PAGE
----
Just got off the phone with a new client. She lives in a senior community and her 9 lb. barking dog is creating problems for her neighbors. She's always had little dogs, but she's never had one that barked as much as this one. She feels that the barking has gotten worse over time and at this point she's frustrated that nothing seems to be working to get the dog to settle down when people walk by their unit, knock on the door, etc. Turns out this dog also barks at the TV, when the phone rings, and sometimes in the middle of the night, waking up his human. That's an awful lot of barking and several different triggers as well. Here's what I told the client:
Dogs bark, that's a given. Some bark all the time, others rarely. Some bark only when someone is on their home turf, ringing the doorbell, knocking on the door, delivering mail, etc. For some dogs, it is other animals that set them off; the squirrel on the fence, the birds in the tree, the dog on the other side of the fence or the dreaded cat next door. I've met dogs who bark at the television and those that bark at the beeping microwave! The one thing to keep in mind with respect to barking is this....it can be controlled. Just as you can teach a dog to bark on command, you can also teach them to quiet.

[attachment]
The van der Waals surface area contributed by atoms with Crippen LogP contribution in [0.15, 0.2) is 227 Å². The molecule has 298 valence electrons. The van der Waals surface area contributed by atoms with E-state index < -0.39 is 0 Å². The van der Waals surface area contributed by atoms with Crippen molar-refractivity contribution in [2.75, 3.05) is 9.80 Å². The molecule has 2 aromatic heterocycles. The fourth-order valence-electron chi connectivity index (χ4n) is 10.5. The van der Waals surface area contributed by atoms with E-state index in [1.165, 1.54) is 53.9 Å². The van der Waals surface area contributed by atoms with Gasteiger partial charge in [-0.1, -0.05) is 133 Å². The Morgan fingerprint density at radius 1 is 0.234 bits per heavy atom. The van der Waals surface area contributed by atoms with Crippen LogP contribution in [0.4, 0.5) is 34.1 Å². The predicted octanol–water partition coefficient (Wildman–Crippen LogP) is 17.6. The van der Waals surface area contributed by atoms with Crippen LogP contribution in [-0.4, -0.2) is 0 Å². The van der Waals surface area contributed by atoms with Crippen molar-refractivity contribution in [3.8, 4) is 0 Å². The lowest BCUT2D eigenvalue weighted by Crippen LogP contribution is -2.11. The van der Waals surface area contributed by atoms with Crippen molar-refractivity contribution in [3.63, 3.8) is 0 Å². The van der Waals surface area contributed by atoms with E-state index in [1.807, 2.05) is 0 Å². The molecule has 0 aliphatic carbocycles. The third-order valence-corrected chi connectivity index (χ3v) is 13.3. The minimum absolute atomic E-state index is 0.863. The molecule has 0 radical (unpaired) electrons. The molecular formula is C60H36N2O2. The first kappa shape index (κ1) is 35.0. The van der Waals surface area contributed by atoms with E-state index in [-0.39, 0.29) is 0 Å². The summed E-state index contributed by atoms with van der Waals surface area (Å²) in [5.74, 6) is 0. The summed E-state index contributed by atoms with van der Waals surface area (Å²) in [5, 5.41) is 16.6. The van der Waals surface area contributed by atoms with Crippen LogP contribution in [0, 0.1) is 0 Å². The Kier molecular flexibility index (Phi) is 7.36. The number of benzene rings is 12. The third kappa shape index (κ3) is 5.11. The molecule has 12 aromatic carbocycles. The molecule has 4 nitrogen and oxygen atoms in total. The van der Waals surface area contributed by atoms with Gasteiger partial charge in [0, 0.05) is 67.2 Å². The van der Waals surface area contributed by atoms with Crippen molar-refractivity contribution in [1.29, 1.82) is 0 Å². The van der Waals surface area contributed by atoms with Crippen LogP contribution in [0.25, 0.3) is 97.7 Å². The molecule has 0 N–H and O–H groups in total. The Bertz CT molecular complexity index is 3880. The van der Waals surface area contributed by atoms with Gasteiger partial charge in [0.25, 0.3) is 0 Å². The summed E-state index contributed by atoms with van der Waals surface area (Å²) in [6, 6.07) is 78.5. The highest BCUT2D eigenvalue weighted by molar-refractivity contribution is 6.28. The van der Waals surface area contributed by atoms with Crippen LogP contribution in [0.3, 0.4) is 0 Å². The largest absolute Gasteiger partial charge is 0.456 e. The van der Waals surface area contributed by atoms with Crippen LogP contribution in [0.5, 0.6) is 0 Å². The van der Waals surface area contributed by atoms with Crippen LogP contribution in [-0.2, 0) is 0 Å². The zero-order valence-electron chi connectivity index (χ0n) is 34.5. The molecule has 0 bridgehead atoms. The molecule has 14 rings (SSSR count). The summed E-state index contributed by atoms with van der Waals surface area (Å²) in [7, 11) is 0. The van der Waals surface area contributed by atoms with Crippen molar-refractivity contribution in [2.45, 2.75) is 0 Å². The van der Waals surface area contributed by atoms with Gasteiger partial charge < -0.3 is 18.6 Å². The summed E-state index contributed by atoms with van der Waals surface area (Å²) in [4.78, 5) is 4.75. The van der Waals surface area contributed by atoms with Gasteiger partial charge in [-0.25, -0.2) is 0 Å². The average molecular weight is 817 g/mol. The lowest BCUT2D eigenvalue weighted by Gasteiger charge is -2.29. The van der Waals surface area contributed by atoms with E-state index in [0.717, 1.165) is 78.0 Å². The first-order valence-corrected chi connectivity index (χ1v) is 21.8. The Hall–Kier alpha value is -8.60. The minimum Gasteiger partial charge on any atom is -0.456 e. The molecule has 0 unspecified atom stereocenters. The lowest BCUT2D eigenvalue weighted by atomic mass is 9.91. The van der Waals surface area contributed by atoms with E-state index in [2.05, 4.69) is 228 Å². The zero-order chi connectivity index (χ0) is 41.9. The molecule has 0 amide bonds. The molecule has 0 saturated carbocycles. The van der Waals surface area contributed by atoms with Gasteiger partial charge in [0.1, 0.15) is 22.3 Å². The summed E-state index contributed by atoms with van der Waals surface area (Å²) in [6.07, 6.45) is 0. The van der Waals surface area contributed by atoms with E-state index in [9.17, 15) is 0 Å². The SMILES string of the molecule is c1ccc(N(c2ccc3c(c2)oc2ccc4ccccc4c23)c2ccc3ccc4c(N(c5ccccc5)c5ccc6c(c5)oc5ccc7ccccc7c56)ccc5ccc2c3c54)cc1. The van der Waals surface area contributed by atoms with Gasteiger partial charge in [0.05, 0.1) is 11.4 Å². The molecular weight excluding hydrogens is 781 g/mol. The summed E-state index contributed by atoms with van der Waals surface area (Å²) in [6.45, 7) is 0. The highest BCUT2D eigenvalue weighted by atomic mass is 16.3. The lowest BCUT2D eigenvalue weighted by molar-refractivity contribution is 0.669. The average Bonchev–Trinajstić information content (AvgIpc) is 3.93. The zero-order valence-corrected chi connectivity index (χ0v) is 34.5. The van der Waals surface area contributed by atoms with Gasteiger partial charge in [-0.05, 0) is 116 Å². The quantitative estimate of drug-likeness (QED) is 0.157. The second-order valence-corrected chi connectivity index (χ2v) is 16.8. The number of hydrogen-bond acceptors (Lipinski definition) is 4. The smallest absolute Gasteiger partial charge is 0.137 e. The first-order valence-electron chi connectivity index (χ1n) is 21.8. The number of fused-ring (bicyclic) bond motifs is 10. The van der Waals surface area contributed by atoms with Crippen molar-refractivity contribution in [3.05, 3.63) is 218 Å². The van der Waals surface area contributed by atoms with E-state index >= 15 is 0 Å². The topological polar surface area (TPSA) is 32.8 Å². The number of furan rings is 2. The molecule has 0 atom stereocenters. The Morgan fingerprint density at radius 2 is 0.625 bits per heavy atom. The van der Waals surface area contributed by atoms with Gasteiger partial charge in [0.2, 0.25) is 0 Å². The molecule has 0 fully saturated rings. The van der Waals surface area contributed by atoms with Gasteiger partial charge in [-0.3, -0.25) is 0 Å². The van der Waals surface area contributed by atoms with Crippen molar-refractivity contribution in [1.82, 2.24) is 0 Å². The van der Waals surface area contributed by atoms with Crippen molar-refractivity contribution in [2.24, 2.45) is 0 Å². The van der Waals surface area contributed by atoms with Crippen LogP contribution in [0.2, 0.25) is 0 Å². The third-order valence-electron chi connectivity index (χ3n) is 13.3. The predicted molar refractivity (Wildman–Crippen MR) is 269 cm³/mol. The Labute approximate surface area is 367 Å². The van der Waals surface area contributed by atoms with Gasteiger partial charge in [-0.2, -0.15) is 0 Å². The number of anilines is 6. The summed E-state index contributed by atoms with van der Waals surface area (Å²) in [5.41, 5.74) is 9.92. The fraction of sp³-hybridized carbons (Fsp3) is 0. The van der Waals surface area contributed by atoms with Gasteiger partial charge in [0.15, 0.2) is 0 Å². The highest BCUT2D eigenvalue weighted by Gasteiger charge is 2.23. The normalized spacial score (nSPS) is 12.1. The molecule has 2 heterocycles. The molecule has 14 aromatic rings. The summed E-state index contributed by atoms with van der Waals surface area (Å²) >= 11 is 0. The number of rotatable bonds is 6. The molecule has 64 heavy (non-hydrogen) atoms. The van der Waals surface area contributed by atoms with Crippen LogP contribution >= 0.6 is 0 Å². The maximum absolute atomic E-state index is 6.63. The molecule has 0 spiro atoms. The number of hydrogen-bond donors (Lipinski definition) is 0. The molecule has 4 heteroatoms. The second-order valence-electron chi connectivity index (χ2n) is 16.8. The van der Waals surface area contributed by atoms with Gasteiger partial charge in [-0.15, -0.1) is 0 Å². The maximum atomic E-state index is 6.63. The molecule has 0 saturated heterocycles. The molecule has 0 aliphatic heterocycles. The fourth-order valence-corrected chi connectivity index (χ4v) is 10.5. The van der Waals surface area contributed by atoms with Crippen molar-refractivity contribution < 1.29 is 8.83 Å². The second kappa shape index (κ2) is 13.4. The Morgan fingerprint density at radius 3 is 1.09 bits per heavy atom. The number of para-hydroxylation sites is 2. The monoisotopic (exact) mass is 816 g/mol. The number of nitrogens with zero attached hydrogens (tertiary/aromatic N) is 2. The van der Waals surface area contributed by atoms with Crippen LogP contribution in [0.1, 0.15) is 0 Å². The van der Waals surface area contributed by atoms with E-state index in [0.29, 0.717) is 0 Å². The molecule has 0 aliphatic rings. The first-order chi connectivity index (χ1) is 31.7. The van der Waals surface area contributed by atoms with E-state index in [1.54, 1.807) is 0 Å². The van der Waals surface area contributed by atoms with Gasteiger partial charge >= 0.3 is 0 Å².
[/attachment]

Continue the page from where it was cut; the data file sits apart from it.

If your dog is barking in your yard or on your porch, it is also important to interrupt your dog's barking with something other than the word "Come!" You don't want that command associated with anything negative, so calling them to come inside when they are barking in the yard will, by definition, make coming when called a negative for the dog. Instead, whistle, clap your hands, stomp your feet, or squeak a toy. When you have your dog's attention, use their name and ask for the quiet or redirect them to a toy, bone, etc. so that they have something else to do. Interrupting barking when it first occurs means it will be easier to redirect your dog to something else. The longer you let the barking persist before you interrupt it, the harder it is to get the dog to stop. And remember that dogs who tend to bark incessantly/indiscriminately should not be left outdoors unattended as you won't be able to assign consequences to the behavior if you aren't home to do so.
So, while I agreed with my client that it is a real pain to get up at 3 a.m. to find out why her dog is barking, it is in her best interest to do so. It could be an opossum on her porch, but it could also be something more important like someone rattling the door knob or a fire in a nearby unit (that actually occurred which I think contributed to this dog's hyper-vigilant barking at night, in particular). In the case of the fire, her barking dog was just doing his job.